A learning disability, also referred to as a learning disorder, is a neurological disorder that prevents a child from learning, or significantly impairs the learning process. A learning disability is not a reflection of intelligence, and a child who has one may be of average or above-average intelligence. A child with a learning disability processes information differently from other children, and has difficulty performing specific tasks. A learning disability may affect attention span, coordination, the ability to understand or use spoken or written language or to perform math calculations.
Learning disabilities often affect the brain's ability to receive, process, analyze, or store information. This can make it difficult for a student with a learning disability to learn at the same rate as other children. With early diagnosis and intervention, specific methods can be developed to address learning difficulties and help individuals overcome the challenges that they present. While in most cases, the cause of learning disabilities is unknown, research has indicated that they may be linked to genetics, medical conditions, brain development or environmental exposure.
Types of Learning Disabilities
There are many different types of learning disabilities. Dyslexia is the most common type of learning disability characterized by trouble recognizing or processing letters and the sounds associated with them. It is usually characterized by difficulty reading, writing, spelling and recalling words. A nonverbal learning disability is a learning disorder characterized by difficulty with nonverbal cues, such as coordination and body language. A central auditory processing disorder is characterized by trouble understanding and remembering language-related tasks. Some children with learning disabilities also have attention deficit hyperactivity disorder (ADHD), which makes it hard to focus. Students with ADHD are often easily distracted and have trouble concentrating, and therefore find it difficult to learn and study.
Signs of Learning Disabilities
A learning disability is not always easy to detect. Symptoms of different learning disabilities can vary and may initially include a delay in achieving normal developmental milestones as well as:
- Speech problems
- Inability to focus
- Difficulty remembering
- Inability to follow instructions
- Inability to complete simple or complex tasks
- Inability to distinguish words
- Reversal of letters, words or numbers
- Lack of physical coordination
- Socialization problems
Children with learning disabilities may also experience anxiety, depression and low self-esteem. Parents should advise the pediatrician of any concerns that they may have about their child's development or behavior. Early detection of learning disabilities is crucial for successful treatment.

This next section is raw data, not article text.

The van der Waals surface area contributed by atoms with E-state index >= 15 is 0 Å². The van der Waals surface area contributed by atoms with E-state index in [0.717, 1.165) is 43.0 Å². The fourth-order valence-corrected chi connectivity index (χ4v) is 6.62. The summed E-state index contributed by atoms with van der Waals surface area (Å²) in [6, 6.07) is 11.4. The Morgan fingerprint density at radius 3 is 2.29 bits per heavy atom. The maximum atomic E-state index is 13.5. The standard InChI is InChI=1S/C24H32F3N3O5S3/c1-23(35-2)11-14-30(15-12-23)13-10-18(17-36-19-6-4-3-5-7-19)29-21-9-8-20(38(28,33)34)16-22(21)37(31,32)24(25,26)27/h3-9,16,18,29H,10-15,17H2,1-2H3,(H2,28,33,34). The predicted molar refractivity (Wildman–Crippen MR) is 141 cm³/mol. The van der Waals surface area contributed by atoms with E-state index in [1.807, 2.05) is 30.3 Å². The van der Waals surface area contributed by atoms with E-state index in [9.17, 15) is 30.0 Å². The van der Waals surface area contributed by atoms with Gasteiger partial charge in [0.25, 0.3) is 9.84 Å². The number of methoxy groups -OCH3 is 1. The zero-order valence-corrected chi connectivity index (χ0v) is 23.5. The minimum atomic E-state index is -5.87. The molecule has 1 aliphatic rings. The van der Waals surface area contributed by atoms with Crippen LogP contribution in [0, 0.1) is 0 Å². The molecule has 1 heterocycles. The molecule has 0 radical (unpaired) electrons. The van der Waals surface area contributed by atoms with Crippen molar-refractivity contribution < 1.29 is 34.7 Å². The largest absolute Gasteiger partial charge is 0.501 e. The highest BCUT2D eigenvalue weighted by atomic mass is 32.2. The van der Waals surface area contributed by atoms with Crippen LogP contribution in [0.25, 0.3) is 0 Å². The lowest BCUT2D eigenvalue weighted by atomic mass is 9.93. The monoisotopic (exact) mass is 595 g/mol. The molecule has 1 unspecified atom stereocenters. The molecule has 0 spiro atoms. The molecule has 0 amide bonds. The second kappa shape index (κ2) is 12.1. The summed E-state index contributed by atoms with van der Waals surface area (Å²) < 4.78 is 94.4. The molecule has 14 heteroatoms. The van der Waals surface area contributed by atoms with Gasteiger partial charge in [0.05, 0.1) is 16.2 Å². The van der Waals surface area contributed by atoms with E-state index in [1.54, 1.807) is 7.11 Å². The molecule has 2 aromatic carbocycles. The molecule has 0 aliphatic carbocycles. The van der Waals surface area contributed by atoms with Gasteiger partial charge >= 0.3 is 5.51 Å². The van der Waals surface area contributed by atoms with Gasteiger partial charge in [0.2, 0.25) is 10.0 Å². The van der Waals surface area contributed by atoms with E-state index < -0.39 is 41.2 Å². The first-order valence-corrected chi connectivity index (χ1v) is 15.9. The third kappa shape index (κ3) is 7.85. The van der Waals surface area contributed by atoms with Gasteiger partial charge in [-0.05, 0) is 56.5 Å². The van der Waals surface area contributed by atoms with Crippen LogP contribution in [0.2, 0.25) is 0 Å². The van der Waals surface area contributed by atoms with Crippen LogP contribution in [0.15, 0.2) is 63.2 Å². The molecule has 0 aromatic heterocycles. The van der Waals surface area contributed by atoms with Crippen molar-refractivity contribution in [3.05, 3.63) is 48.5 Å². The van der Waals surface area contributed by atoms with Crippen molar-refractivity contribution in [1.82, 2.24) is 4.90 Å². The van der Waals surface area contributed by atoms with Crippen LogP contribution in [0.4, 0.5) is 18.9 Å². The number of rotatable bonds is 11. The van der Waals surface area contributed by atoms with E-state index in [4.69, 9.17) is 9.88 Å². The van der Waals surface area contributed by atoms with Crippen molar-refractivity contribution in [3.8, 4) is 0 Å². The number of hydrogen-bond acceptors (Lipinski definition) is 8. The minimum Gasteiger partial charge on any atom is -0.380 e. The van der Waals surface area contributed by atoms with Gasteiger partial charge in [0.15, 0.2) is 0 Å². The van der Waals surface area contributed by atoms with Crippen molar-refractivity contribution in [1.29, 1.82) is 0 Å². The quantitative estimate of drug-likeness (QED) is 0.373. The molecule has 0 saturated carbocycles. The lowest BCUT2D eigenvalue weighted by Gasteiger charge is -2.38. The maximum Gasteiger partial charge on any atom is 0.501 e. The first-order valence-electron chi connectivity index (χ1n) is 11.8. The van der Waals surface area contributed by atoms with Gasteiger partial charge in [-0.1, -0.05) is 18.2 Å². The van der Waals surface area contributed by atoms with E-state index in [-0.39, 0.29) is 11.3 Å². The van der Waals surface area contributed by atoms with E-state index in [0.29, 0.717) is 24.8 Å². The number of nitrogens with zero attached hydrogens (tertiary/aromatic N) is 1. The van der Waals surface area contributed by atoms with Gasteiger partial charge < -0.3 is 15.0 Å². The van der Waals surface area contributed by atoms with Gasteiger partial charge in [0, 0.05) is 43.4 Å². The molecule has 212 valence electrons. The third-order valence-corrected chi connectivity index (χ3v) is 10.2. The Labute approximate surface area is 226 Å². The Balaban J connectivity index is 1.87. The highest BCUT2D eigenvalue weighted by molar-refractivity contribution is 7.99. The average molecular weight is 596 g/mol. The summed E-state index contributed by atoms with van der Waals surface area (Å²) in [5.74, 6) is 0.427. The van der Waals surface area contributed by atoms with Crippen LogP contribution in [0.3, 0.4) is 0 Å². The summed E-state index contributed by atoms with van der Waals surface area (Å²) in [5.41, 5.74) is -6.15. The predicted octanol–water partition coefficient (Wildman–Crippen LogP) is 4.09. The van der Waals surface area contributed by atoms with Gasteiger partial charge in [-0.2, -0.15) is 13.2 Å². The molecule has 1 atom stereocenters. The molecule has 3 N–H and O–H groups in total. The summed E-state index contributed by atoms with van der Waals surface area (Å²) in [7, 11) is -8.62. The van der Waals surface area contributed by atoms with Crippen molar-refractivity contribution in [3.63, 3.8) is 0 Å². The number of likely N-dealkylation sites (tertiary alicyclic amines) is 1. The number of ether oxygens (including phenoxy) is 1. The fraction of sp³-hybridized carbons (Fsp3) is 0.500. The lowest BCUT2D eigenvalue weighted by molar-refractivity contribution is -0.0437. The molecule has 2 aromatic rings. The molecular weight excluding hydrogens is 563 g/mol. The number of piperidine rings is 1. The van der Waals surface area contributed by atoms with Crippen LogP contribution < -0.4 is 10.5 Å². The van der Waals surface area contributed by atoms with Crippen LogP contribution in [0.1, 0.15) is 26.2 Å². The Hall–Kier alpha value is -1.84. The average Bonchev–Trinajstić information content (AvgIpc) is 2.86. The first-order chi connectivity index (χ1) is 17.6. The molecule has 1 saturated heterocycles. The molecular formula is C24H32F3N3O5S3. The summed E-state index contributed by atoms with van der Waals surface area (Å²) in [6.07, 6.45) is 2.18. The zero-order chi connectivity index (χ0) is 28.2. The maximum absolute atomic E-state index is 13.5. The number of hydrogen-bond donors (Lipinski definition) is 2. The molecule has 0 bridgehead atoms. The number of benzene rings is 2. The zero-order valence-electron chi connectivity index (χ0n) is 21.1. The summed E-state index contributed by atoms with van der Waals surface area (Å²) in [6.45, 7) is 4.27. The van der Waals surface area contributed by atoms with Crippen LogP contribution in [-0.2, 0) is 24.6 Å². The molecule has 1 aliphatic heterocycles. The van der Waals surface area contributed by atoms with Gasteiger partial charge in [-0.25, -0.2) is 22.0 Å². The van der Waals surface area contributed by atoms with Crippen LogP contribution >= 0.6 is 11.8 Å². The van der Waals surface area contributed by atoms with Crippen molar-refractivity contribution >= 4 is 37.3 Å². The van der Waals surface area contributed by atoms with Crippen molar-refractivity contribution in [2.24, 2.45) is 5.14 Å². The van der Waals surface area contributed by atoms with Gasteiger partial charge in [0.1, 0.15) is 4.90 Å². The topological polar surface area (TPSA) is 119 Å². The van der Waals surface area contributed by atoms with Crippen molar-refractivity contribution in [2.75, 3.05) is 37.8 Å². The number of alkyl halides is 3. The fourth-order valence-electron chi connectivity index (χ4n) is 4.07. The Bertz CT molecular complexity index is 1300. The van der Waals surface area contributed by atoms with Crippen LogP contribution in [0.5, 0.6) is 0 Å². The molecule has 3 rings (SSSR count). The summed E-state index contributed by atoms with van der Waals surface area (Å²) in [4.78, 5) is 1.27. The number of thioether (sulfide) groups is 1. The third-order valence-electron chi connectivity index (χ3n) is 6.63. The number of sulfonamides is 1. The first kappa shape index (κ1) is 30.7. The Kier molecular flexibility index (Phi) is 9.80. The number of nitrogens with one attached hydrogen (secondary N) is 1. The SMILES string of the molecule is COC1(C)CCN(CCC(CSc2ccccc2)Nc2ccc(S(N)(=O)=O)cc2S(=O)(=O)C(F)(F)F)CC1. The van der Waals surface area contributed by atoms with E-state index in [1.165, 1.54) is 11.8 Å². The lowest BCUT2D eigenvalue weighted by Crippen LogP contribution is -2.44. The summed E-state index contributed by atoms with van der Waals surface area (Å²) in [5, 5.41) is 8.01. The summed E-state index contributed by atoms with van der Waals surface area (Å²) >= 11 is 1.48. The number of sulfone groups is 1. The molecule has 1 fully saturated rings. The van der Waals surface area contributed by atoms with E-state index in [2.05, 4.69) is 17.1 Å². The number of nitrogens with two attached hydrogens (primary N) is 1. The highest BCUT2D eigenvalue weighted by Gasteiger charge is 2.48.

Diagnosis of Learning Disabilities
If a learning disability is suspected, the pediatrician will refer the child to a specialist for a thorough evaluation. In some cases, a teacher may recommend an evaluation if the child is experiencing difficulties in school. A child psychologist or learning specialist performs an evaluation that includes a full review of the child's:
- Developmental history
- Cognitive abilities
- Academic capabilities
- Behavioral strengths and weaknesses
- Social skills
After the evaluation, a specific diagnosis can be determined. The evaluator will discuss the findings with the child's parents (and teacher if applicable) and may make recommendations for treatment.
Treatment of Learning Disabilities
Treatment varies depending on the specific learning disability. An individualized education plan (IEP) may be created for the child to follow both at school and at home. An IEP has specific goals for the child based on her or his specific needs. It also outlines any assistance that the child will be receiving for the disability. In general, a child with a learning disability is eligible for special assistance at school and in some cases, at home. Treatments may include:
- Speech therapy
- Occupational therapy
- Extra help at school
Medication may be prescribed for a child with ADHD to help improve attention span and the ability to focus. In addition, medication may be used to treat depression or anxiety. Early intervention and treatment can be very beneficial to children with learning disabilities.
- National Institutes of Health
- Centers for Disease Control and Prevention
- Eunice Kennedy Shriver National Institute of Child Health and Human Development
- U.S. Department of Health & Human Services
- U.S. National Library of Medicine
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